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Father's Day: A different approach

This Father's Day, we're celebrating our fantastic SOS fathers and uncles
This Father's Day, we're celebrating our fantastic SOS fathers and uncles

Traditionally, the SOS model has been built around SOS mothers and whilst there are currently only four SOS fathers, they are starting to play more of a role in our work. 44 husbands of SOS mothers are also employed by SOS, and often co-parent the children.

We think the work they, and SOS uncles do, is incredibly important. So we’re celebrating them this Father’s Day. SOS uncles, like Gustavo, share responsibility for children in SOS Villages.

Gustavo and the Chacra project

We asked Gusatvo, the only SOS uncle in the whole of Latin America, what it takes to do his job. “Commitment, willpower and sacrifice are important, but it above all, heart. In everything you do, you must love. Love is what makes things possible”.

Gustavo leads a unique pilot project for SOS Children in Uruguay. Funded by SOS Children’s Villages Florida, the project is called ‘Chacra’ and is a special SOS home that works with five teenage boys, between the ages of 12 and 14, who have social and behavioural issues. It has been running since October 2014.

Gustavo is sitting on a bench in front of the house, smiling as he watches two of the boys play-fighting on the grass. “I am very proud of what I do,” he says. “For me, being an uncle to these boys is the most important thing I’ve ever done.” Gustavo works hard to get to know everything about them in order to help them as much as he can. It takes hard-work to build meaningful relationships with the often troubled young men in the Chacra house. “I am still learning every day,” smiles Gustavo.

Having a positive male role model is fundamental for these teenage boys. Gustavo makes sure that they know they can count on him, both as a friend buts most importantly as a parent figure. He believes that being an uncle allows him to fulfil both roles in the best way possible, and ultimately build a positive image of parents for these boys who, more often than not, have had negative experiences within their biological families.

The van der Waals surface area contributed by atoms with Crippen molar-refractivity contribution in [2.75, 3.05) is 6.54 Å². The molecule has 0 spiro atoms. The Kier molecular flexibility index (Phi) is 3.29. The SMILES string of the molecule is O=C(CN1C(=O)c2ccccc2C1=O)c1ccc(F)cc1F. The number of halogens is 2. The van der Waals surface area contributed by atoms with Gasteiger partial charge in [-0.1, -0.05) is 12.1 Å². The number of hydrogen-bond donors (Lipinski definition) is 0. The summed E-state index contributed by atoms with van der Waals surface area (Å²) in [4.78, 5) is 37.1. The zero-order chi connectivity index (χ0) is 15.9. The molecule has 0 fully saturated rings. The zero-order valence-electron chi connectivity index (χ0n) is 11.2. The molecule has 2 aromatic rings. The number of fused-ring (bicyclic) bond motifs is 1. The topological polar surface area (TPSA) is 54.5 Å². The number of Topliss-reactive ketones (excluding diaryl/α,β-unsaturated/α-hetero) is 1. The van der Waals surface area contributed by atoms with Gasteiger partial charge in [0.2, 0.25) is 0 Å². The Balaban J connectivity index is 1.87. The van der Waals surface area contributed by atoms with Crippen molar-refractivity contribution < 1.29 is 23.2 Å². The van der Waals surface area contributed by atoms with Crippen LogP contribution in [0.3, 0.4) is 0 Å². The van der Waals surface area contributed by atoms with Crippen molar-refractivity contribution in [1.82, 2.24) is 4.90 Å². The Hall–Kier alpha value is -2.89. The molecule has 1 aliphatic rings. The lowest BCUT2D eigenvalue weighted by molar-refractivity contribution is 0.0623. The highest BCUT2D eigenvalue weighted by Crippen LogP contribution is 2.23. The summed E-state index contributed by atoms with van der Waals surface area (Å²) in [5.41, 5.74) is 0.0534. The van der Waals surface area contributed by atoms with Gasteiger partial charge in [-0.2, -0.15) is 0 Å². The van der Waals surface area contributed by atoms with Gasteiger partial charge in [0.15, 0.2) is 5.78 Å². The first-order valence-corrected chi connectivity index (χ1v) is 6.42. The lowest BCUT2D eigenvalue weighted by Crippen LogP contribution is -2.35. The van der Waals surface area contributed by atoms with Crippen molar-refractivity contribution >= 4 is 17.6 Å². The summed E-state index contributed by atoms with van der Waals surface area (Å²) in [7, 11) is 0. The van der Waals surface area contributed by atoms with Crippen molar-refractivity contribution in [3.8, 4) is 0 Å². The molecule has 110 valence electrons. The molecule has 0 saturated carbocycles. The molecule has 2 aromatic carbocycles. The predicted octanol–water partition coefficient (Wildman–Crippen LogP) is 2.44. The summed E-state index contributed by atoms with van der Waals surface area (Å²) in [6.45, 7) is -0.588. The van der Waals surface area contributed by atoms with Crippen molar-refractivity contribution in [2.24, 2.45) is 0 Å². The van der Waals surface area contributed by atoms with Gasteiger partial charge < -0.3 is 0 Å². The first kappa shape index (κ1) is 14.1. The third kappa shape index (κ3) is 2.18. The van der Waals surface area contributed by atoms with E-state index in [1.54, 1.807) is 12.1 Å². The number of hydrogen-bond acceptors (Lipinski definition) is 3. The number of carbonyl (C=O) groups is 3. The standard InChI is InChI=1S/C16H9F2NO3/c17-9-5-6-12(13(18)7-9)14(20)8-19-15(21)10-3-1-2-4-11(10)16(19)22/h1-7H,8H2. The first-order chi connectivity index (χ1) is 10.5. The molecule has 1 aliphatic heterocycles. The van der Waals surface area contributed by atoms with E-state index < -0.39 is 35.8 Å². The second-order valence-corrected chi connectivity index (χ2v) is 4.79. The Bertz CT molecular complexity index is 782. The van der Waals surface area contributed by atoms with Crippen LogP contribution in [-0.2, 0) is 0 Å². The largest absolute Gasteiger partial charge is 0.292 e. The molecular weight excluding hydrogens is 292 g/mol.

Uruguayan boy walks down the street
The boys are gaining independence and enjoy taking responsibility for everyday tasks

From boys to young men

Carmen, who helps Gustavo run the Chacra project, rings the lunch bell and everyone rushes inside. Discipline reigns though, thanks to Gustavo, who has instilled in the boys the importance of waiting for everyone to be seated before they can start eating. Similarly, they are only allowed to leave the table when everyone has finished.

“It is important that they learn obedience and responsibility,” Carmen says earnestly. “But above all, we want to create a family environment”. Gustavo agrees. “I really think we have achieved that here – we may be a little different from other families, but most things are still the same: when they’re annoyed with me, they go to Carmen, when they’re mad at her, they come to me!”

Dealing with the boys is not an easy task. There are times when their behaviour is difficult to deal with and they can be aggressive, but Gustavo chooses to concentrate on the progress they make every day. For him, realising that they are successfully moving towards independence is an incredibly special feeling. “They have improved tremendously. Arthur goes to school alone, Manuel takes the bus by himself, I give them money and they go and buy food from the grocery store. Before they didn’t even know how to handle money,” he says proudly.

Gustavo is blazing a trail for men in social care in Uruguay and across Latin America and he hopes that his story will inspire many more men to get involved. He is excited about the potential the Chacra project has: “there is much to be done. We need greater investments in infrastructure and personnel.”

Enjoyed reading about our SOS uncles and fathers? You can also find out about our fantastic SOS mothers here. 

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